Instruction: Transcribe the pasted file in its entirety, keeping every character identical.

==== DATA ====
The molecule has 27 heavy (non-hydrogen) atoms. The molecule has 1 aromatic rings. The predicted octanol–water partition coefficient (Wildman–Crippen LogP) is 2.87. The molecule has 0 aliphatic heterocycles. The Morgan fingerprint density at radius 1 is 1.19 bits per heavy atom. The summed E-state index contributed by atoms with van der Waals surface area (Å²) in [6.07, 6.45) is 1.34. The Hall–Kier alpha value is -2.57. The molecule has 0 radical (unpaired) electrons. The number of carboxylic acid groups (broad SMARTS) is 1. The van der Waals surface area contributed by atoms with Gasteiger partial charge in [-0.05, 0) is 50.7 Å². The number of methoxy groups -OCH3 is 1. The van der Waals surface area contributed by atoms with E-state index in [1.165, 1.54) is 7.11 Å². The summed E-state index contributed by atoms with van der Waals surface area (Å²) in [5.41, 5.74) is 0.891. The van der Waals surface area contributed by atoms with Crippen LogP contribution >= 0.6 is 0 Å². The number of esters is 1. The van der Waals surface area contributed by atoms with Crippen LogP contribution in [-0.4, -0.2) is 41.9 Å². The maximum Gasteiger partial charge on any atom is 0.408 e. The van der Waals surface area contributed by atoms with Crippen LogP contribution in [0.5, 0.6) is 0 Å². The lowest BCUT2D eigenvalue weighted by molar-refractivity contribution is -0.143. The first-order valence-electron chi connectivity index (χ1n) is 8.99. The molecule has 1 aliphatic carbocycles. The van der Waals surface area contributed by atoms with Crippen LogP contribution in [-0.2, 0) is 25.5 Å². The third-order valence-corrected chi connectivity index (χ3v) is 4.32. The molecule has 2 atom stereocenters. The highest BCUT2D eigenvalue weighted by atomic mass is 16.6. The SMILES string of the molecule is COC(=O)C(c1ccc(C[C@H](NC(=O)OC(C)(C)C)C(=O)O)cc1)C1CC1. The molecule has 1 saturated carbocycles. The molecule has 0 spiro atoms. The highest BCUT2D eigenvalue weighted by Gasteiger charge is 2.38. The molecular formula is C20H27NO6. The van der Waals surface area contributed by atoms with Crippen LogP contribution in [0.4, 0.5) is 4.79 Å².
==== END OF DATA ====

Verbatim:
The molecule has 27 heavy (non-hydrogen) atoms. The molecule has 1 aromatic rings. The predicted octanol–water partition coefficient (Wildman–Crippen LogP) is 2.87. The molecule has 0 aliphatic heterocycles. The Morgan fingerprint density at radius 1 is 1.19 bits per heavy atom. The summed E-state index contributed by atoms with van der Waals surface area (Å²) in [6.07, 6.45) is 1.34. The Hall–Kier alpha value is -2.57. The molecule has 0 radical (unpaired) electrons. The number of carboxylic acid groups (broad SMARTS) is 1. The van der Waals surface area contributed by atoms with Gasteiger partial charge in [-0.05, 0) is 50.7 Å². The number of methoxy groups -OCH3 is 1. The van der Waals surface area contributed by atoms with E-state index in [1.165, 1.54) is 7.11 Å². The summed E-state index contributed by atoms with van der Waals surface area (Å²) in [5.41, 5.74) is 0.891. The van der Waals surface area contributed by atoms with Crippen LogP contribution >= 0.6 is 0 Å². The number of esters is 1. The van der Waals surface area contributed by atoms with Crippen LogP contribution in [-0.4, -0.2) is 41.9 Å². The maximum Gasteiger partial charge on any atom is 0.408 e. The van der Waals surface area contributed by atoms with Crippen LogP contribution in [0.5, 0.6) is 0 Å². The lowest BCUT2D eigenvalue weighted by molar-refractivity contribution is -0.143. The first-order valence-electron chi connectivity index (χ1n) is 8.99. The molecule has 1 aliphatic carbocycles. The van der Waals surface area contributed by atoms with Crippen LogP contribution in [-0.2, 0) is 25.5 Å². The third-order valence-corrected chi connectivity index (χ3v) is 4.32. The molecule has 2 atom stereocenters. The highest BCUT2D eigenvalue weighted by atomic mass is 16.6. The SMILES string of the molecule is COC(=O)C(c1ccc(C[C@H](NC(=O)OC(C)(C)C)C(=O)O)cc1)C1CC1. The molecule has 1 saturated carbocycles. The molecule has 0 spiro atoms. The highest BCUT2D eigenvalue weighted by Gasteiger charge is 2.38. The molecular formula is C20H27NO6. The van der Waals surface area contributed by atoms with Crippen LogP contribution in [0.4, 0.5) is 4.79 Å².